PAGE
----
Boxing: Warning bell sounds over the Khan Effect

Amir's Athens glory is boosting boxing throughout the land. But his coach says it is time for a reality check
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The reaction to what Amir did in Athens has been, well, just phenomenal. My phone has not stopped ringing day and night. Not just with people wanting to come along to meet him, but parents who want their kids to take up boxing. Honestly, it's got to the stage where my wife is thinking of chucking the phone into the dustbin. I'm out of the house most of the time and when that phone constantly goes ding ding ding, ding ding ding, just as she's sitting down for a cup of tea, no wonder she gets fed up. I think this must be happening to a lot of boxing coaches all over the place now because of Amir.

The reaction to what Amir did in Athens has been, well, just phenomenal. My phone has not stopped ringing day and night. Not just with people wanting to come along to meet him, but parents who want their kids to take up boxing. Honestly, it's got to the stage where my wife is thinking of chucking the phone into the dustbin. I'm out of the house most of the time and when that phone constantly goes ding ding ding, ding ding ding, just as she's sitting down for a cup of tea, no wonder she gets fed up. I think this must be happening to a lot of boxing coaches all over the place now because of Amir.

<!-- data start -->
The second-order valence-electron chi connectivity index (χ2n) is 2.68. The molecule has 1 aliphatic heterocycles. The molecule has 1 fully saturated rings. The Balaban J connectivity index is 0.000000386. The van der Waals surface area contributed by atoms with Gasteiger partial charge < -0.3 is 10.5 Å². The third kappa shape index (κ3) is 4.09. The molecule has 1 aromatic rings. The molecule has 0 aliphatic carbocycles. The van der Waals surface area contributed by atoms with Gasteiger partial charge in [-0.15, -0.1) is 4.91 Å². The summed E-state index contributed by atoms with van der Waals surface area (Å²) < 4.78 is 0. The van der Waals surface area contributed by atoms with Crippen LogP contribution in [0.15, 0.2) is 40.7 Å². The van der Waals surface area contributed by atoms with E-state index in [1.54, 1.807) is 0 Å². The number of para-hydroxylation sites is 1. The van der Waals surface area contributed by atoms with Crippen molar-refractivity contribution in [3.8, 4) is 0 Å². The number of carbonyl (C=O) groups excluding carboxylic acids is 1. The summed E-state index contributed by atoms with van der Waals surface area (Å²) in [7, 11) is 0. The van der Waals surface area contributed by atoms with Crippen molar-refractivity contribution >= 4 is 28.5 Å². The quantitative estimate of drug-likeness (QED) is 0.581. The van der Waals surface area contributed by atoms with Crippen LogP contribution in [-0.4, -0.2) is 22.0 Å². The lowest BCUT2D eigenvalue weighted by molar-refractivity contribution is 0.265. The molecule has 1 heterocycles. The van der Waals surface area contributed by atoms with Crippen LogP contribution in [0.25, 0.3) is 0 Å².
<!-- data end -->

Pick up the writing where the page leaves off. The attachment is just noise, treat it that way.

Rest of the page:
Mick Jelley, the charismatic boxing-club coach who has nurtured the prodigious talent of the 17-year-old Olympic lightweight silver medallist since Amir Khan was brought to his Bury gymnasium by his dad as a hyperactive 11-year-old, was talking last week about the Khan Effect.

This has seen a phenomenal resurgence of interest in amateur boxing. In Bolton, Amir Khan's home town, the local council are having to employ a full-time boxing-development officer, such is the demand from kids to take up the sport, and at the last count as many as 41 Lancashire schools are now introducing boxing into their curriculum.

Jelley's phone is not the only one which rings ceaselessly. Paul King, director of national development for the ABA of England, said: "There is no doubt that there has been a massive reaction to Amir's achievement throughout the country. The impact of his silver medal has far surpassed that of Audley Harrison's gold."